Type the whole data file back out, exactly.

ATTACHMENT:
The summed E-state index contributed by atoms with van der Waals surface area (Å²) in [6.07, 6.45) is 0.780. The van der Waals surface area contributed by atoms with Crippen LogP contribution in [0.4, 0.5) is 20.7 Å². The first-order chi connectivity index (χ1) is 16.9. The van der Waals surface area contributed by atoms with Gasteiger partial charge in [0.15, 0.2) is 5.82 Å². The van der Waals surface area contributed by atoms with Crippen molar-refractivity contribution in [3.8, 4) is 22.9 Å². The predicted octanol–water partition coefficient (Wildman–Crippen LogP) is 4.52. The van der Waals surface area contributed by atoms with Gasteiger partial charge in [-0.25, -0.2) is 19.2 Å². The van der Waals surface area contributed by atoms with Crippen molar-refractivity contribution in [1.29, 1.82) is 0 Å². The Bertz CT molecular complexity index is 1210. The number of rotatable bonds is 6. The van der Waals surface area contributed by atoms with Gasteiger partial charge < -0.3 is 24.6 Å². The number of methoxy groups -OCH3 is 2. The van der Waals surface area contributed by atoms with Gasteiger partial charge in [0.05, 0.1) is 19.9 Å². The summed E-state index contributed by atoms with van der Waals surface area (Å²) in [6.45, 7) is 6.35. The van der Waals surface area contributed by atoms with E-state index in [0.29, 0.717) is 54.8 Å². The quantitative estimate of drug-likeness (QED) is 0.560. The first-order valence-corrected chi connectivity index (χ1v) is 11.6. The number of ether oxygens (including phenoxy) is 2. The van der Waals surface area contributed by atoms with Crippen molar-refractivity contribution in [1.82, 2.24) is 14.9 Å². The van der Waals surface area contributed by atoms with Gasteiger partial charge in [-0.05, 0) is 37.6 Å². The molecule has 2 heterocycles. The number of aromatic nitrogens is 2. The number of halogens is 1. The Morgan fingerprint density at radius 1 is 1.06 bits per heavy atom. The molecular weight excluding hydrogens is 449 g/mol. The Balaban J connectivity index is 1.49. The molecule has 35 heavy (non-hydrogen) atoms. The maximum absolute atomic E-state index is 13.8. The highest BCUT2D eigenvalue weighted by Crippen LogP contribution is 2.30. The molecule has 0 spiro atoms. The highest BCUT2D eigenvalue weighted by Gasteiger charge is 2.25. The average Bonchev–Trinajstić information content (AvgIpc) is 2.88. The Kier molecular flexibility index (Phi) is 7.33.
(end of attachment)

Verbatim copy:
The summed E-state index contributed by atoms with van der Waals surface area (Å²) in [6.07, 6.45) is 0.780. The van der Waals surface area contributed by atoms with Crippen LogP contribution in [0.4, 0.5) is 20.7 Å². The first-order chi connectivity index (χ1) is 16.9. The van der Waals surface area contributed by atoms with Gasteiger partial charge in [0.15, 0.2) is 5.82 Å². The van der Waals surface area contributed by atoms with Crippen molar-refractivity contribution in [3.8, 4) is 22.9 Å². The predicted octanol–water partition coefficient (Wildman–Crippen LogP) is 4.52. The van der Waals surface area contributed by atoms with Gasteiger partial charge in [-0.25, -0.2) is 19.2 Å². The van der Waals surface area contributed by atoms with Crippen molar-refractivity contribution in [1.29, 1.82) is 0 Å². The Bertz CT molecular complexity index is 1210. The number of rotatable bonds is 6. The van der Waals surface area contributed by atoms with Gasteiger partial charge < -0.3 is 24.6 Å². The number of methoxy groups -OCH3 is 2. The van der Waals surface area contributed by atoms with Gasteiger partial charge in [0.05, 0.1) is 19.9 Å². The summed E-state index contributed by atoms with van der Waals surface area (Å²) in [6.45, 7) is 6.35. The van der Waals surface area contributed by atoms with E-state index in [0.29, 0.717) is 54.8 Å². The quantitative estimate of drug-likeness (QED) is 0.560. The first-order valence-corrected chi connectivity index (χ1v) is 11.6. The number of ether oxygens (including phenoxy) is 2. The van der Waals surface area contributed by atoms with Crippen molar-refractivity contribution in [1.82, 2.24) is 14.9 Å². The van der Waals surface area contributed by atoms with Gasteiger partial charge in [-0.05, 0) is 37.6 Å². The molecule has 2 heterocycles. The number of aromatic nitrogens is 2. The number of halogens is 1. The Morgan fingerprint density at radius 1 is 1.06 bits per heavy atom. The molecular weight excluding hydrogens is 449 g/mol. The Balaban J connectivity index is 1.49. The molecule has 35 heavy (non-hydrogen) atoms. The maximum absolute atomic E-state index is 13.8. The highest BCUT2D eigenvalue weighted by Crippen LogP contribution is 2.30. The molecule has 0 spiro atoms. The highest BCUT2D eigenvalue weighted by Gasteiger charge is 2.25. The average Bonchev–Trinajstić information content (AvgIpc) is 2.88. The Kier molecular flexibility index (Phi) is 7.33.